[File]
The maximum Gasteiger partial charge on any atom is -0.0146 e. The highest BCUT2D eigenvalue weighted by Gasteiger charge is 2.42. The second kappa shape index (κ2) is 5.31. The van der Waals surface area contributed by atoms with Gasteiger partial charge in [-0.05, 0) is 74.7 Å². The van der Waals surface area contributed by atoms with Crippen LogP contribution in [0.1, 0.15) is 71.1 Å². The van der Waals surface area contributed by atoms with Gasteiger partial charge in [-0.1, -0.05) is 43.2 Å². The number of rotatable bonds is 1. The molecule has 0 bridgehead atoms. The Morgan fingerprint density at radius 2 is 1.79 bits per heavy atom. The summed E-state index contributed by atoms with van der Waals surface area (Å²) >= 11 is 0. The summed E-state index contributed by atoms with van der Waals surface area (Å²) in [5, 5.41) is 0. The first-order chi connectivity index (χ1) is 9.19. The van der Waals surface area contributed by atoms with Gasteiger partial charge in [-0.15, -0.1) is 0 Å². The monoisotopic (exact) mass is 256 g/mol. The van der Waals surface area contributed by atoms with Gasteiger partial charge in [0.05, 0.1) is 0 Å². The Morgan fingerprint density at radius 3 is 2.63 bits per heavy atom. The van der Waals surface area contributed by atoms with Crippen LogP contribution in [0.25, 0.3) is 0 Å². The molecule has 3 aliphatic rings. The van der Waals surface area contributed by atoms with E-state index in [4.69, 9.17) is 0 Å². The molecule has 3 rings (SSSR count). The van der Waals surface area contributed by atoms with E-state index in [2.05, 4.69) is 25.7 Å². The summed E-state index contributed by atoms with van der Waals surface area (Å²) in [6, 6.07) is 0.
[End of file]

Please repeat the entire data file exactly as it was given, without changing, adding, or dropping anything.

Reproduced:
The maximum Gasteiger partial charge on any atom is -0.0146 e. The highest BCUT2D eigenvalue weighted by Gasteiger charge is 2.42. The second kappa shape index (κ2) is 5.31. The van der Waals surface area contributed by atoms with Gasteiger partial charge in [-0.05, 0) is 74.7 Å². The van der Waals surface area contributed by atoms with Crippen LogP contribution in [0.1, 0.15) is 71.1 Å². The van der Waals surface area contributed by atoms with Gasteiger partial charge in [-0.1, -0.05) is 43.2 Å². The number of rotatable bonds is 1. The molecule has 0 bridgehead atoms. The Morgan fingerprint density at radius 2 is 1.79 bits per heavy atom. The summed E-state index contributed by atoms with van der Waals surface area (Å²) >= 11 is 0. The summed E-state index contributed by atoms with van der Waals surface area (Å²) in [5, 5.41) is 0. The first-order chi connectivity index (χ1) is 9.19. The van der Waals surface area contributed by atoms with Gasteiger partial charge in [-0.15, -0.1) is 0 Å². The monoisotopic (exact) mass is 256 g/mol. The van der Waals surface area contributed by atoms with Gasteiger partial charge in [0.05, 0.1) is 0 Å². The Morgan fingerprint density at radius 3 is 2.63 bits per heavy atom. The van der Waals surface area contributed by atoms with Crippen LogP contribution in [0.25, 0.3) is 0 Å². The molecule has 3 aliphatic rings. The van der Waals surface area contributed by atoms with E-state index in [4.69, 9.17) is 0 Å². The molecule has 3 rings (SSSR count). The van der Waals surface area contributed by atoms with E-state index in [2.05, 4.69) is 25.7 Å². The summed E-state index contributed by atoms with van der Waals surface area (Å²) in [6, 6.07) is 0.